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Jfs v. Abmj

ILLINOIS APPELLATE COURT — FIRST DISTRICT (1ST DIVISION) APPEAL DISMISSED.


OPINION FILED DECEMBER 12, 1983.

JFS, PLAINTIFF-APPELLEE,

v.

ABMJ, DEFENDANT-APPELLANT.

Appeal from the Circuit Court of Cook County; the Hon. Anthony J. Scotillo, Judge, presiding.

PRESIDING JUSTICE BUCKLEY DELIVERED THE OPINION OF THE COURT:

The present appeal arises out of plaintiff's declaratory judgment action seeking a declaration of non-liability to defendant for the alienation of affections of defendant's spouse. Defendant appeals from an interlocutory order of the trial court impounding certain court records and prohibiting either party from making public any "pleading filed in this cause nor any discovery papers or transcripts until further order of the court." We dismiss the appeal for lack of jurisdiction.

Illinois law clearly holds that there can be no appeal from a non-final order unless specifically authorized by the Supreme Court Rules. (Ill. Const. 1970, art. VI, sec. 6; People ex rel. Scott v. Silverstein (1981), 87 Ill.2d 167, 171, 429 N.E.2d 483; In re Gomez (1981), 100 Ill. App.3d 299, 301, 426 N.E.2d 1084.) As a basis for appellate jurisdiction, defendant relies on Supreme Court Rule 307(a)(1) (87 Ill.2d R. 307(a)(1)), which provides in relevant part that an appeal may be taken from an interlocutory order "granting, modifying, refusing, dissolving, or refusing to dissolve or modify an injunction." Defendant contends that the protective order entered below is essentially an injunctive restraint admitting of review under Rule 307. We disagree.

The purpose of Rule 307(a)(1) is to permit, as a matter of right, interlocutory review of the exercise of a court's equitable power to grant the type of coercive injunctive relief formerly available exclusively in courts> of equity jurisdiction. (Lake Shore Racquet Club, Inc. v. Fireman's Fund Insurance Cos. (1980), 91 Ill. App.3d 1118, 415 N.E.2d 625; Bohomolec v. Gieblewicz (1971), 3 Ill. App.3d 16, 278 N.E.2d 202.) A threshold matter for appeals perfected pursuant to Rule 307(a)(1) is to determine whether the order appealed from may be properly characterized as injunctive and, thus, whether appellate jurisdiction exists. An injunction has been defined as

"a judicial process, by which a party is required to do a particular thing, or to refrain from doing a particular thing, according to the exigency of the writ, the most common sort of which operate as a restraint upon the party in the exercise of his real or supposed rights." (Wangelin v. Goe (1869), 50 Ill. 459, 463.)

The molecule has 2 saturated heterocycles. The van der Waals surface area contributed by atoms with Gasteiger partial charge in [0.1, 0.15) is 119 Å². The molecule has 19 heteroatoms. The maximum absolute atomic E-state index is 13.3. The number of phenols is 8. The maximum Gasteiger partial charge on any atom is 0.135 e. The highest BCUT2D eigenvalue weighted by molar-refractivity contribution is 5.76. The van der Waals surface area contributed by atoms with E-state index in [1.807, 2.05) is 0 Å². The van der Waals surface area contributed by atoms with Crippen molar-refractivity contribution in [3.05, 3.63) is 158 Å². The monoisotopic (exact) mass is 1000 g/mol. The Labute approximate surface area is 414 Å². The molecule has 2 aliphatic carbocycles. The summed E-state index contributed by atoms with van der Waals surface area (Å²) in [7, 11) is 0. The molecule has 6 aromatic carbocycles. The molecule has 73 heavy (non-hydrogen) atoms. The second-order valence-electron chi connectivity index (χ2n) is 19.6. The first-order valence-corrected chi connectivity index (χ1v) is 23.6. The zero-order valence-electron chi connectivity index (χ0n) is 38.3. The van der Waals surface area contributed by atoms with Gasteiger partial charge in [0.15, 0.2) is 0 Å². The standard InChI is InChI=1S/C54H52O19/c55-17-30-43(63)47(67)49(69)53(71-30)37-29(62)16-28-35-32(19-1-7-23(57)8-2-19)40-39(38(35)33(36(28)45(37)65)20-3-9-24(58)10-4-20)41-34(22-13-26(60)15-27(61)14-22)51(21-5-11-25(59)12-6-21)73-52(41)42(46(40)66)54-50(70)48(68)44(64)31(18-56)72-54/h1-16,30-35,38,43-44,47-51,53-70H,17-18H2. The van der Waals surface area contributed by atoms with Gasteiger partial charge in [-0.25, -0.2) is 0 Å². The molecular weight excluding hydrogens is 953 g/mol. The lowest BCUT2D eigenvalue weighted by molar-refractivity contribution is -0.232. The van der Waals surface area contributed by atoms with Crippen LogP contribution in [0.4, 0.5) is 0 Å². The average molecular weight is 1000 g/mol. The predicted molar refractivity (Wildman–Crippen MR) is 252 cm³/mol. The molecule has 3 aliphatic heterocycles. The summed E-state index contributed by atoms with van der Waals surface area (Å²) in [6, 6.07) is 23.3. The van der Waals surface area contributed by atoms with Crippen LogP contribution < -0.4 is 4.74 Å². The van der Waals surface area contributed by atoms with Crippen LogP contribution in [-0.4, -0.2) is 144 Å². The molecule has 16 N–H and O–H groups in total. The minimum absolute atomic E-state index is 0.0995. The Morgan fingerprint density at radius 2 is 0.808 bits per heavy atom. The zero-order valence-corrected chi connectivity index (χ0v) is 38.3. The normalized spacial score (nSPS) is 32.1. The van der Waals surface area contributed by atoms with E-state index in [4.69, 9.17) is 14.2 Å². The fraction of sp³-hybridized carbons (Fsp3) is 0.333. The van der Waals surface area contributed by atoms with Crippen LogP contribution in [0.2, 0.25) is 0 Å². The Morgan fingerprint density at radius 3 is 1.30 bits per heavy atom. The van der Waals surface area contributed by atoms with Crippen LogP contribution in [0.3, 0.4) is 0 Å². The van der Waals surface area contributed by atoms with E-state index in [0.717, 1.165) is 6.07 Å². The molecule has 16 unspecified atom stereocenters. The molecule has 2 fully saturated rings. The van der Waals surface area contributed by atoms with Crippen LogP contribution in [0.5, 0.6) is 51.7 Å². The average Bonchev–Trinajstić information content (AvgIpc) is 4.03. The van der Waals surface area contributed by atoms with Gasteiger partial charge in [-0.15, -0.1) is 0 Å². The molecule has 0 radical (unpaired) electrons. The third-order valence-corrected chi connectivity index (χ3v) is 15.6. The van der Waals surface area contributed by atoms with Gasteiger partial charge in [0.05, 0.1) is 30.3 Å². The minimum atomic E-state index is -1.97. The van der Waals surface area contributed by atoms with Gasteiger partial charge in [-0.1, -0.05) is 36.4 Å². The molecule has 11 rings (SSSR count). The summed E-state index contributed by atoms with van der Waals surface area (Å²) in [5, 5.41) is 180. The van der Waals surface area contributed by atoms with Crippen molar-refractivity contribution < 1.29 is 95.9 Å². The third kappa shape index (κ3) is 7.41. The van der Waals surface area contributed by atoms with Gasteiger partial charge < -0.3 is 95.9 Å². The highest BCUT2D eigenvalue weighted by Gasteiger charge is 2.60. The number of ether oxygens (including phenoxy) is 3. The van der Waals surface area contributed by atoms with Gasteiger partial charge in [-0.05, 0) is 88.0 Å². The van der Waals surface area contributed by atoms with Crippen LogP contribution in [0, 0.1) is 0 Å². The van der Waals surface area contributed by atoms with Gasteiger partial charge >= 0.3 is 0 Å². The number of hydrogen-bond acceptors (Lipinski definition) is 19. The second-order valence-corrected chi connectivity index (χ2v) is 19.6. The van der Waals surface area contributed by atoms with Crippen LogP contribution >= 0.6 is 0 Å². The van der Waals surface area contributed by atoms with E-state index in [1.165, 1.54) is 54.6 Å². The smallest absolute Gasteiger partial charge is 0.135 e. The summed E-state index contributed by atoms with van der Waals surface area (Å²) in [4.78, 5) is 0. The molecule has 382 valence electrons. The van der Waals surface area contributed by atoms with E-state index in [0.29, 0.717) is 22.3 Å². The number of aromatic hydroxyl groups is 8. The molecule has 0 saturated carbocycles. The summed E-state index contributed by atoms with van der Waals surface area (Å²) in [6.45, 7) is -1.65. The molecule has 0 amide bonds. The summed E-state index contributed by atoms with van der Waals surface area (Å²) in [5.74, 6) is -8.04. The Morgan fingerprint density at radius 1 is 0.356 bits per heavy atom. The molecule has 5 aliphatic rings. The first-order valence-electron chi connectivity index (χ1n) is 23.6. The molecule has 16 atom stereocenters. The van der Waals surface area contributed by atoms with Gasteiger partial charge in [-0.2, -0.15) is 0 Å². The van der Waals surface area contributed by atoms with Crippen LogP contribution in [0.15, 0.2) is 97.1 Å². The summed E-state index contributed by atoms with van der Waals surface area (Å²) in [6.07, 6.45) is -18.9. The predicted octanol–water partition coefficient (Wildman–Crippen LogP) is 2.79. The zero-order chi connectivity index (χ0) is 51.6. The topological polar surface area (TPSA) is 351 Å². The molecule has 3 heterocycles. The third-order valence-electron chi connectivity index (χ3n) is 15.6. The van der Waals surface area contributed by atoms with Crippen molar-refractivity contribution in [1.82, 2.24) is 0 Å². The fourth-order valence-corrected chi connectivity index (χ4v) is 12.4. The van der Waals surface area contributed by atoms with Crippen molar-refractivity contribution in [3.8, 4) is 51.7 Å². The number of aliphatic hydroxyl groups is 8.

It is also frequently stated that whether an order is properly characterized as injunctive and therefore within the provisions of Rule 307(a)(1) must be determined by its substance rather than its form. See, e.g., Smith v. Goldstick (1982), 110 Ill. App.3d 431, 442 N.E.2d 551; Lake Shore Racquet Club, Inc. v. Fireman's Fund Insurance Cos. (1980), 91 Ill. App.3d 1118, 415 N.E.2d 625.

However, any attempt to define injunctive relief would be incomplete if it did not also take into account the historical traditions peculiar to equity jurisprudence out of which such relief originally arose. (See Baltimore Contractors v. Bodinger (1955), 348 U.S. 176, 99 L.Ed. 233, 75 S.Ct. 249.) Thus, such orders as subpoenas or an order denying a motion to quash a subpoena are not normally characterized as injunctive permitting of interlocutory review even though "a party is required to do a particular thing" and failure to comply may result in a contempt citation. *fn1 (See People ex rel. Scott v. Silverstein (1981), 87 Ill.2d 167, 429 N.E.2d 483 (order denying a motion to quash a subpoena was held to be not appealable since it was non-final).) This noninjunctive characterization results from the fact that historically the power to subpoena witnesses was not the exclusive province of courts> of chancery but rather derived from the inherent power any court has to compel witnesses to appear before it and give testimony. Bonner v. People (1891), 40 Ill. App. 628.

We believe a similar situation obtains in the case of orders impounding court records. Here, too, the authority to impound did not derive from a court's power to grant equitable relief but rather from the inherent power any court has to control its own records. (See Rex v. Mayor of Maidstone (1825), 6 Dowl. & R. (Eng.) 334, cited at Annot., 175 A.L.R. 1260, 1267 (1948), wherein a court-leet, a species of criminal court lacking equity jurisdiction, is seen to exercise extensive control over access to its records.) This inherent power of control has been specifically recognized in Illinois and has been held, in the proper case, to be superior to a statutorily created public right of access to court records. (Deere & Co. v. Finley (1981), 103 Ill. App.3d 774, 431 N.E.2d 1201.) We therefore conclude that a provisional order impounding court records does not represent an exercise of a court's equitable discretion to grant injunctive relief as contemplated by Rule 307(a)(1). Rather, the granting of the subject protective order is properly characterized as a ministerial act deriving from the inherent authority of the court to control the proceedings and its own records.

It is the responsibility of this court to see that no unauthorized extension or reduction of appellate jurisdiction occurs whether by direct or indirect means. Any such ad hoc decision as urged by defendant disorganizes practice by encouraging attempts to secure or oppose appeals with a corresponding waste of time and money. The scope of appellate jurisdiction is defined by rules promulgated by the supreme court and any enlargement on the allowable list of appealable interlocutory orders must be initiated by a change of those rules. Accordingly, we dismiss the present appeal for lack of jurisdiction.

Appeal dismissed.

GOLDBERG and CAMPBELL, JJ., concur.


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